Stephanie J. Rickard

London School of Economics

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Book Manuscript: "Institutions, Geography and Subsidies: Spending to Win"

Chapter 1: Who Gets What and Why? The Politics of Particularistic Economic Policies
The goal of this book is to understand government economic policy. Specifically, it seeks to explain the variation in economic support governments provide to economic actors, such as industries and sectors. The central question is why government-funded subsidies vary across countries? The answer is simple: government subsidies depend on the way politicians are elected and on the distribution of economic activities in space. If politicians are elected by plurality in single member districts, they will tend subsidize economic actors that are geographically concentrated; if politicians are elected in large multi-member districts where seats are distributed in proportion to the number of votes parties receive, they will tend subsidize economic actors that are geographically dispersed. The argument accounts for the contradictory findings that collectively characterizes research that seeks to explain the types of policies governments adopt.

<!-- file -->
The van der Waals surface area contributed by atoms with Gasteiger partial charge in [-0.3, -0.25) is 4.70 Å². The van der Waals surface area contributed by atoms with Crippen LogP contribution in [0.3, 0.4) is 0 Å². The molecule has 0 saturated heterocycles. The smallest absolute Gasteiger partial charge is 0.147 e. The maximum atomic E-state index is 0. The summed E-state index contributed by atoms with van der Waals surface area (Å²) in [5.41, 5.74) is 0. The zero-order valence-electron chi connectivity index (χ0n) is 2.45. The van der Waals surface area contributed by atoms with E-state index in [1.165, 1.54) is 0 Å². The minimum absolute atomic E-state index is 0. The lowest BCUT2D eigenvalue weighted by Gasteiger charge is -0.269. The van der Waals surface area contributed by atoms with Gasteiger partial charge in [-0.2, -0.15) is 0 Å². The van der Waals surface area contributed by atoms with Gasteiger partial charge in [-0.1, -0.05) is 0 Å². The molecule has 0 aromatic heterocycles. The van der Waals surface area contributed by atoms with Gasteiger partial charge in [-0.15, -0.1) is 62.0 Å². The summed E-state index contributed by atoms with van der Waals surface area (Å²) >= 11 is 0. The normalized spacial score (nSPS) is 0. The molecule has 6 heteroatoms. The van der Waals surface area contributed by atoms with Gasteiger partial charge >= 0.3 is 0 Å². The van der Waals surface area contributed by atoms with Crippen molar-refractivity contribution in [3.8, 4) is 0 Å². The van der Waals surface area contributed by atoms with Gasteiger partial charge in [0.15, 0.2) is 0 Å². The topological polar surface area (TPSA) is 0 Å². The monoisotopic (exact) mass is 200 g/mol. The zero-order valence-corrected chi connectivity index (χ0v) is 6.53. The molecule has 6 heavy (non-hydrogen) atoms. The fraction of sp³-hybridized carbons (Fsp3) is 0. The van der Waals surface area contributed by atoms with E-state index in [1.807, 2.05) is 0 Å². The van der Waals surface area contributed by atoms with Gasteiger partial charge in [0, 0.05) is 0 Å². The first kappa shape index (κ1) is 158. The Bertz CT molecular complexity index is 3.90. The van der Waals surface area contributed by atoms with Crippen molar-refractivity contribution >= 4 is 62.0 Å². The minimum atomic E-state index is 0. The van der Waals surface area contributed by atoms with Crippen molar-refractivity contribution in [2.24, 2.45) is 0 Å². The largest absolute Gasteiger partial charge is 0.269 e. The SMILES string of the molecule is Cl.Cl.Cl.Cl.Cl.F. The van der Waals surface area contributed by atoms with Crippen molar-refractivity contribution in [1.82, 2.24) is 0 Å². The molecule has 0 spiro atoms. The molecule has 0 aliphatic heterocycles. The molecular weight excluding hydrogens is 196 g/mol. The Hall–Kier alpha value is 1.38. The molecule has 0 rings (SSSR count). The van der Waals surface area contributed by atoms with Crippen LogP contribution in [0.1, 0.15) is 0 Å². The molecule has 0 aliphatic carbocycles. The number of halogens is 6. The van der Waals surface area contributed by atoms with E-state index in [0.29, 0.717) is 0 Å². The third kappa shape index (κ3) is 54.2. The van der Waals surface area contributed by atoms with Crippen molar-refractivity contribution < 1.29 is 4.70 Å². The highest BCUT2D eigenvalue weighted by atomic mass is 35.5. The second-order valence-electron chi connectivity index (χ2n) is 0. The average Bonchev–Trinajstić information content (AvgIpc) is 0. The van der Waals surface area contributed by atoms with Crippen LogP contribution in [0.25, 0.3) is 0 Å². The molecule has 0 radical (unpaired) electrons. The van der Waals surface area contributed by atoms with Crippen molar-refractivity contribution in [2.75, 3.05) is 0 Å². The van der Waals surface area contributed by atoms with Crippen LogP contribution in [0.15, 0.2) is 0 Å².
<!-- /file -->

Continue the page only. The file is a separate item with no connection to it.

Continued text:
Chapter 2: The Uneven Geographic Dispersion of Economic Activity

Chapter 3: How Institutions and Geography Work Together to Shape Policy

Chapter 4: Explaining Government Spending on Industrial Subsidies

Chapter 5: The Power of Producers: Successful Demands for State Aid

Chapter 6: Why Institutional Differences among Proportional Representation Systems Matter

Chapter 7: The Policy Effects of Electoral Competitiveness in Closed-List PR

Chapter 8: Conclusion and Implications